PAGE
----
Cranston, it could be said, is one of the most underutilized actors in movies today, who showed what a uniquely tremendous talent and striking presence he was on TVs BREAKING BAD.  And maybe THE UPSIDE isn't the type of high pedigree material that's worthy of his skill set, but he's still quietly powerful while having the difficult performance challenge of playing someone that can't use any body language altogether (and as for the pre-release controversy of an able bodied actor like him playing a disabled character that should have gone to a disabled performer, I'm empathetic to such concerns, but side with Cranston in his opinion that actors are called upon to play all types of characters, so where do physical restrictions really start?).  He plays Phillip Lacasse, a ridiculously rich businessman and entrepreneur that became paralyzed after a horrific hang gliding accident.  His life is pretty complicated, though, outside of his obvious disability, so his secretary and loyal friend in Yvonne (Nicole Kidman) decides that he needs constant 24/7 attention that a caregiver would provide on a live-in basis.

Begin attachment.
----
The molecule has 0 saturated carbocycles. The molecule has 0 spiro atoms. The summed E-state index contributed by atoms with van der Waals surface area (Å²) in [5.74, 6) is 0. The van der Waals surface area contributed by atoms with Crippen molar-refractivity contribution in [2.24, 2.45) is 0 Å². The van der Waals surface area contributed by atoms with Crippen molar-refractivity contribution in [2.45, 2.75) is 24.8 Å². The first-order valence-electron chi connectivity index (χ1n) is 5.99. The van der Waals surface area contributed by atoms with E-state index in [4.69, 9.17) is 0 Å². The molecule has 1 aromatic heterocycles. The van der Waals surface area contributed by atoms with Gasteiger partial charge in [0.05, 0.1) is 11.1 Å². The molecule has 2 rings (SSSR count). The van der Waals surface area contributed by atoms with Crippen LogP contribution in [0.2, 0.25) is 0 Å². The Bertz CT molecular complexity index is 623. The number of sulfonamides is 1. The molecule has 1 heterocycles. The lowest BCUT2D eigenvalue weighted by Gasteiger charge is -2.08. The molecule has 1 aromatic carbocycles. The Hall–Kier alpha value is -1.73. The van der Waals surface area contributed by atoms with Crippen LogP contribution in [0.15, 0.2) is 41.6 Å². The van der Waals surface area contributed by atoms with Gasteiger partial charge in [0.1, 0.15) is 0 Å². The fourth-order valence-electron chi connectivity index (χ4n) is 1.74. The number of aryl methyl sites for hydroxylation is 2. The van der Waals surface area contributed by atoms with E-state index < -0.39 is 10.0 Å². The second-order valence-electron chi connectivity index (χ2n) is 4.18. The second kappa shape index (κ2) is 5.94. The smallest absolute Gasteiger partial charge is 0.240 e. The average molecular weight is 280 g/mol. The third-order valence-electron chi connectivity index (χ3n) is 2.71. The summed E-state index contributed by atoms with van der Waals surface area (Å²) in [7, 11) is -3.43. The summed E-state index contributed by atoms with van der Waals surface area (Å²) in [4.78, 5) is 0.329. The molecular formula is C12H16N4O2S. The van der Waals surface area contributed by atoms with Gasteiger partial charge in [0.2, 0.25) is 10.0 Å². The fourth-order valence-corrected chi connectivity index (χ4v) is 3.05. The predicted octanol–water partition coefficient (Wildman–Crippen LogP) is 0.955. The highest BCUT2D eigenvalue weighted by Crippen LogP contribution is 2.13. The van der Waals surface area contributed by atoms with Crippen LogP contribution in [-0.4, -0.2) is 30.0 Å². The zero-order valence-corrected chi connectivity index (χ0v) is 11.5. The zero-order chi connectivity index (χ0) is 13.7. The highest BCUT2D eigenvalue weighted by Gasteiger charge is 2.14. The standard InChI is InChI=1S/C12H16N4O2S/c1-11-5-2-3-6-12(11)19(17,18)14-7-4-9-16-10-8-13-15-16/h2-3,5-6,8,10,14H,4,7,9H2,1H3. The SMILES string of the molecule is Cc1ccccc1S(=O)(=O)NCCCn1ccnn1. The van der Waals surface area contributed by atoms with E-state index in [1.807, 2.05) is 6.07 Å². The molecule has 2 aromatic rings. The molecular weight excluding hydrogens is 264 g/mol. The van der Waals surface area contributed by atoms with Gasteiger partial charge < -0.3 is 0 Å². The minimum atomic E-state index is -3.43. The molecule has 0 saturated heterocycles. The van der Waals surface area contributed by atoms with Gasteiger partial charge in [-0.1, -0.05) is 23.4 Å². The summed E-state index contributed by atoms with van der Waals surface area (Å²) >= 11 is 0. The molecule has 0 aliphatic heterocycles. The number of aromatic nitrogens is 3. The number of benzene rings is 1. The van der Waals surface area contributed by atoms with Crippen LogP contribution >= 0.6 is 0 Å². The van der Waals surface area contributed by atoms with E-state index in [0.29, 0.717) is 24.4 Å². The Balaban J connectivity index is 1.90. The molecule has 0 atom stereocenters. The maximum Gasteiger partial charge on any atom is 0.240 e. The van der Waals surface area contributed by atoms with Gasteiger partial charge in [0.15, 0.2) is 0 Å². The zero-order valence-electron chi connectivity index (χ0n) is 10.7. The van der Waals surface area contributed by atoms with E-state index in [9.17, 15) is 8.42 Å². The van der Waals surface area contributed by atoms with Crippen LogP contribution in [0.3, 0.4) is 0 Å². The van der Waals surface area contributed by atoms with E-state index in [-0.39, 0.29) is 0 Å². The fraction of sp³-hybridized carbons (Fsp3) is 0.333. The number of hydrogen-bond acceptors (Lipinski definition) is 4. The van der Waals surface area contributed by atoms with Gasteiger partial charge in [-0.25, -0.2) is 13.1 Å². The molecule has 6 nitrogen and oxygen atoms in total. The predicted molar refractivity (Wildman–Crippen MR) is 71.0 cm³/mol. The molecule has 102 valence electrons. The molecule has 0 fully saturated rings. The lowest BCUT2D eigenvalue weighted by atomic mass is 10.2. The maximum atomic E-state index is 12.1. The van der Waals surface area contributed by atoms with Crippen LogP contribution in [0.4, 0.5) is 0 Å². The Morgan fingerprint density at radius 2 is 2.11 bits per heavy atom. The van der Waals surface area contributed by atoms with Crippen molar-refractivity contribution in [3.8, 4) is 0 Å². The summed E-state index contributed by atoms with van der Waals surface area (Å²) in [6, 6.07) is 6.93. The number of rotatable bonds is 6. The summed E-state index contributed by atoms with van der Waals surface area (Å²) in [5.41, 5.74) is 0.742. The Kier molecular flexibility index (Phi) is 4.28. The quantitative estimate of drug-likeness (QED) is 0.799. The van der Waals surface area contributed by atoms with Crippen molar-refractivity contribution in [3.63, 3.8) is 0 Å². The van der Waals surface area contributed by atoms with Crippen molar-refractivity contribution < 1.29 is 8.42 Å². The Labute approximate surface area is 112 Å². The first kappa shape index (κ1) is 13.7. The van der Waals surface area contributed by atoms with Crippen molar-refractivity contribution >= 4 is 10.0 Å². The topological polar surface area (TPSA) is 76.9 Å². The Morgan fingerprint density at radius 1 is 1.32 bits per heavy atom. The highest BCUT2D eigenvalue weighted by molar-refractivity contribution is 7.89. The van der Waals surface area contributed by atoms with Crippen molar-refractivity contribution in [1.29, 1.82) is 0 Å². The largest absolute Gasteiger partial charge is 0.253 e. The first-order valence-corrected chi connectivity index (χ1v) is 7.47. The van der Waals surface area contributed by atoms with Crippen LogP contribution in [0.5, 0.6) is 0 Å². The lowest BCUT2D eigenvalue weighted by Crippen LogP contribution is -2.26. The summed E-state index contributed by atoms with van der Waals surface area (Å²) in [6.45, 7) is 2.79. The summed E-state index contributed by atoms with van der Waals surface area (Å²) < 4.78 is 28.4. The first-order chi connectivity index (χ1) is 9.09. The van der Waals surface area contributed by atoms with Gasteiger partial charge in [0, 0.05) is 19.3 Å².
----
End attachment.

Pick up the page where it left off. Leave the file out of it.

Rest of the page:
This brings us to Hart's penniless ex-con Dell Scott, who was just recently released from prison and has virtually no job prospects in sight.  His parole officer has instructed him to be more active in his search for employment, or risk getting sent back to prison.  Desperate to not journey back to the slammer, Dell begins looking for work, and by a complete misunderstanding and a rather frank discussion with Phillip himself in the job interview, he manages to get hired as his caregiver, much to Yvonne's chagrin.  Phillip sees it as a fairly good scenario, especially considering that he's borderline suicidal and finds the idea of a deeply unstable ex-con looking after him to be oddly desirable.  Dell, on the other hand, easily acclimates himself to his posh new room inside Phillip's lavish New York penthouse apartment, and the high paycheck doesn't hurt either.  But then when he quickly realizes that his job will involve feeding and bathing Phillip as well as nastier tasks like - yuck! - replacing his catheter daily, he sees how pathetically out of his element he is now.  Unavoidably, Dell's incompetence upsets Yvonne and she threatens termination early, but Phillip takes a liking to him and - wouldn't ya know it - the two become good bosom pals the longer they spend time together, albeit with multiple roadblocks along the way.